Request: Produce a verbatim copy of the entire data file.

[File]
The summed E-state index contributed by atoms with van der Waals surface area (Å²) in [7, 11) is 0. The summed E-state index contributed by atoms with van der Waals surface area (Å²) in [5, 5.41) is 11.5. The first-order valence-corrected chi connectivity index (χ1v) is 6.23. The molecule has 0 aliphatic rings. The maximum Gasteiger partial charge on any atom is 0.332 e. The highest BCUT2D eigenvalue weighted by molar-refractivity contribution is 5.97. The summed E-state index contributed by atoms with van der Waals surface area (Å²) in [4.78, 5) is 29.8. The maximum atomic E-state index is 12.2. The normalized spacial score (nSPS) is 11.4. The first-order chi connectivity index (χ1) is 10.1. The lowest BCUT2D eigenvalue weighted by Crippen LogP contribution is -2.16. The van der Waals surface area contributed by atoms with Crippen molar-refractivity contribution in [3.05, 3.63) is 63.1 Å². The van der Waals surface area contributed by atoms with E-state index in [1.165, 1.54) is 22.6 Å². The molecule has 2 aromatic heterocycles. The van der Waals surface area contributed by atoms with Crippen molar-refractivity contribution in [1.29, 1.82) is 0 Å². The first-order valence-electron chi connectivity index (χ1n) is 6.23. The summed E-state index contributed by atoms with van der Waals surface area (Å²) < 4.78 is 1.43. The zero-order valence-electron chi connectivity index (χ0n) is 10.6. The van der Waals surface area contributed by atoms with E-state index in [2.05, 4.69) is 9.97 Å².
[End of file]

The summed E-state index contributed by atoms with van der Waals surface area (Å²) in [7, 11) is 0. The summed E-state index contributed by atoms with van der Waals surface area (Å²) in [5, 5.41) is 11.5. The first-order valence-corrected chi connectivity index (χ1v) is 6.23. The molecule has 0 aliphatic rings. The maximum Gasteiger partial charge on any atom is 0.332 e. The highest BCUT2D eigenvalue weighted by molar-refractivity contribution is 5.97. The summed E-state index contributed by atoms with van der Waals surface area (Å²) in [4.78, 5) is 29.8. The maximum atomic E-state index is 12.2. The normalized spacial score (nSPS) is 11.4. The first-order chi connectivity index (χ1) is 10.1. The lowest BCUT2D eigenvalue weighted by Crippen LogP contribution is -2.16. The van der Waals surface area contributed by atoms with Crippen molar-refractivity contribution in [3.05, 3.63) is 63.1 Å². The van der Waals surface area contributed by atoms with E-state index in [1.165, 1.54) is 22.6 Å². The molecule has 2 aromatic heterocycles. The van der Waals surface area contributed by atoms with Crippen molar-refractivity contribution in [1.29, 1.82) is 0 Å². The first-order valence-electron chi connectivity index (χ1n) is 6.23. The summed E-state index contributed by atoms with van der Waals surface area (Å²) < 4.78 is 1.43. The zero-order valence-electron chi connectivity index (χ0n) is 10.6. The van der Waals surface area contributed by atoms with E-state index in [2.05, 4.69) is 9.97 Å².